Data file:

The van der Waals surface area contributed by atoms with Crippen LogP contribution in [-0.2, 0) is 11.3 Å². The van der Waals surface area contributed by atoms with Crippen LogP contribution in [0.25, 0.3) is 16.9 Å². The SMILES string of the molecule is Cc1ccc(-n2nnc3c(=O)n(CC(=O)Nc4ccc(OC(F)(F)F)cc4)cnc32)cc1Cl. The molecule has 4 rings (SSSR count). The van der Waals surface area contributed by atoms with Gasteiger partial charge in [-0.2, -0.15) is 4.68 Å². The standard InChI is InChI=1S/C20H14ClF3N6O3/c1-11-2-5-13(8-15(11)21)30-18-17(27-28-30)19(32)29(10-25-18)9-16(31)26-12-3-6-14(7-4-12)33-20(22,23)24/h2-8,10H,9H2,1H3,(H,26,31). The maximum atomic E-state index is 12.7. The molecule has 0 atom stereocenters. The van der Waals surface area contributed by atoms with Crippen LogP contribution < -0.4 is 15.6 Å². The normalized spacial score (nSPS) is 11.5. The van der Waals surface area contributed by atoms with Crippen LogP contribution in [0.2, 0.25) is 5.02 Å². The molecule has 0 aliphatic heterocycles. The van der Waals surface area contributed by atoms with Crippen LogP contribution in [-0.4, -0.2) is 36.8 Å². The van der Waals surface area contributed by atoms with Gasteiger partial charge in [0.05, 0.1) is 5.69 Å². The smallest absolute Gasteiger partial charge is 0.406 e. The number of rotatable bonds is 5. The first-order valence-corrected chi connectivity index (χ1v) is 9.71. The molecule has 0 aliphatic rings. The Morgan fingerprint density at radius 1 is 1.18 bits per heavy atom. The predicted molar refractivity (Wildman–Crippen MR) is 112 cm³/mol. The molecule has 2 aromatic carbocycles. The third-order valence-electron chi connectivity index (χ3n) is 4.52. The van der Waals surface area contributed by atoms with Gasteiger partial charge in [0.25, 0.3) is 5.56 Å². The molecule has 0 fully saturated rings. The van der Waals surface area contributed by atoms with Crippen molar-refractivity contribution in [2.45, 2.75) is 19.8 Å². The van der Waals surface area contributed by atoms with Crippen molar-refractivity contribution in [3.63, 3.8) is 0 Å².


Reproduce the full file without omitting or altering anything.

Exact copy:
The van der Waals surface area contributed by atoms with Crippen LogP contribution in [-0.2, 0) is 11.3 Å². The van der Waals surface area contributed by atoms with Crippen LogP contribution in [0.25, 0.3) is 16.9 Å². The SMILES string of the molecule is Cc1ccc(-n2nnc3c(=O)n(CC(=O)Nc4ccc(OC(F)(F)F)cc4)cnc32)cc1Cl. The molecule has 4 rings (SSSR count). The van der Waals surface area contributed by atoms with Gasteiger partial charge in [-0.2, -0.15) is 4.68 Å². The standard InChI is InChI=1S/C20H14ClF3N6O3/c1-11-2-5-13(8-15(11)21)30-18-17(27-28-30)19(32)29(10-25-18)9-16(31)26-12-3-6-14(7-4-12)33-20(22,23)24/h2-8,10H,9H2,1H3,(H,26,31). The maximum atomic E-state index is 12.7. The molecule has 0 atom stereocenters. The van der Waals surface area contributed by atoms with Crippen LogP contribution < -0.4 is 15.6 Å². The normalized spacial score (nSPS) is 11.5. The van der Waals surface area contributed by atoms with Crippen LogP contribution in [0.2, 0.25) is 5.02 Å². The molecule has 0 aliphatic heterocycles. The van der Waals surface area contributed by atoms with Crippen LogP contribution in [-0.4, -0.2) is 36.8 Å². The van der Waals surface area contributed by atoms with Gasteiger partial charge in [0.05, 0.1) is 5.69 Å². The smallest absolute Gasteiger partial charge is 0.406 e. The number of rotatable bonds is 5. The first-order valence-corrected chi connectivity index (χ1v) is 9.71. The molecule has 0 aliphatic rings. The Morgan fingerprint density at radius 1 is 1.18 bits per heavy atom. The predicted molar refractivity (Wildman–Crippen MR) is 112 cm³/mol. The molecule has 2 aromatic carbocycles. The third-order valence-electron chi connectivity index (χ3n) is 4.52. The van der Waals surface area contributed by atoms with Gasteiger partial charge in [0.25, 0.3) is 5.56 Å². The molecule has 0 fully saturated rings. The van der Waals surface area contributed by atoms with Crippen molar-refractivity contribution in [2.45, 2.75) is 19.8 Å². The van der Waals surface area contributed by atoms with Crippen molar-refractivity contribution in [3.63, 3.8) is 0 Å².